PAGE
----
Louis XII





Josquin, a celebrated composer, was appointed master of the
chapel to Louis XII. of France, who promised him a benefice, but contrary

to his usual custom, forgot him. Josquin, after suffering great

inconvenience from the shortness of his majesty's memory, ventured, by a

singular expedient, publicly to remind him of his promise, without giving

offence. Being commanded to compose a motet for the chapel royal, he chose

the verse of the Psalm, "Oh, think of thy servant as concerning thy word,"

&c., which he set in so supplicating and exquisite a manner, that it was

universally admired, particularly by the king, who was not only charmed

with the music, but felt the force of the words so effectually, that he

soon after granted his petition, by conferring on him the promised

appointment.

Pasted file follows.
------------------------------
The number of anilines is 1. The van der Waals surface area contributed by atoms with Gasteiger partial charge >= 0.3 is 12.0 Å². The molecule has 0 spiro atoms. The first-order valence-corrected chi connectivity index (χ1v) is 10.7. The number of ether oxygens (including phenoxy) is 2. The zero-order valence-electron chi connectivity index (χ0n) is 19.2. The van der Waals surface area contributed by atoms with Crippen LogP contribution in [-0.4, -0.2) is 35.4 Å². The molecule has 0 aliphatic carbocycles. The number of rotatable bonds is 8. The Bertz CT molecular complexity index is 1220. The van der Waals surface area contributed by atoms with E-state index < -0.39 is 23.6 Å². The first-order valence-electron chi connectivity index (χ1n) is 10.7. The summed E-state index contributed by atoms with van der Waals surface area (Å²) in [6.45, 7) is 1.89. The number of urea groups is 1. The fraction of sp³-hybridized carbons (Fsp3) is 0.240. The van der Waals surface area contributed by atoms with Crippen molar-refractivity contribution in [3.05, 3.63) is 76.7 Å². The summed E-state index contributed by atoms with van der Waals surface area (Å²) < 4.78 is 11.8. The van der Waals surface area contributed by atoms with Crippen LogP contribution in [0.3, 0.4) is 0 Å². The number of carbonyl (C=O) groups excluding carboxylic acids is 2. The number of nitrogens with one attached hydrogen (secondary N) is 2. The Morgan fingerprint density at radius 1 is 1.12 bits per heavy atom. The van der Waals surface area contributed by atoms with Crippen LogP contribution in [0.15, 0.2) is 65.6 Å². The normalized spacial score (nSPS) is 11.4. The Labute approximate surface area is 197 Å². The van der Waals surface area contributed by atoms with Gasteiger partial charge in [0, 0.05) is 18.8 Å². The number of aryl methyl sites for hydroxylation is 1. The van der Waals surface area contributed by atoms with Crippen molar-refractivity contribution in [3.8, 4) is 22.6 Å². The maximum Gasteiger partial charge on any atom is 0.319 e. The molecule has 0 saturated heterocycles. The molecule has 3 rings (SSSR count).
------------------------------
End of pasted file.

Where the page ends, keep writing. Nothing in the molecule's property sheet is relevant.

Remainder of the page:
George the Second, when returning from his German dominions, on the way

between the Brill and Helvoetsluys, was obliged to stay at an obscure

public house on the road, while some of his servants went forward to obtain

another carriage, that in which he had travelled having broken down. The

king ordered refreshment, but all he could get was a pot of coffee for

himself and Lord Delawar, and two bottles of gin made into punch for his

footmen; however, when the bill was called for, the conscientious Dutchman,

knowing his customer, presented it as follows: "To refreshments for His

Sacred Majesty, King George the Second, and his household, L91." Lord

Delawar was so provoked at this imposition, that the king overheard his

altercation with the landlord, and demanded the cause of it. His lordship

immediately told him; when his majesty good humouredly replied, "My lord,

the fellow is a great knave, but pay him. Kings seldom pass this way."



A similar anecdote is related of another monarch, who, passing through a

town in Holland, was charged thirty dollars for two eggs. On this, he said,

that "Eggs were surely scarce in that town." "No, your majesty," replied

the landlord, "but kings are."





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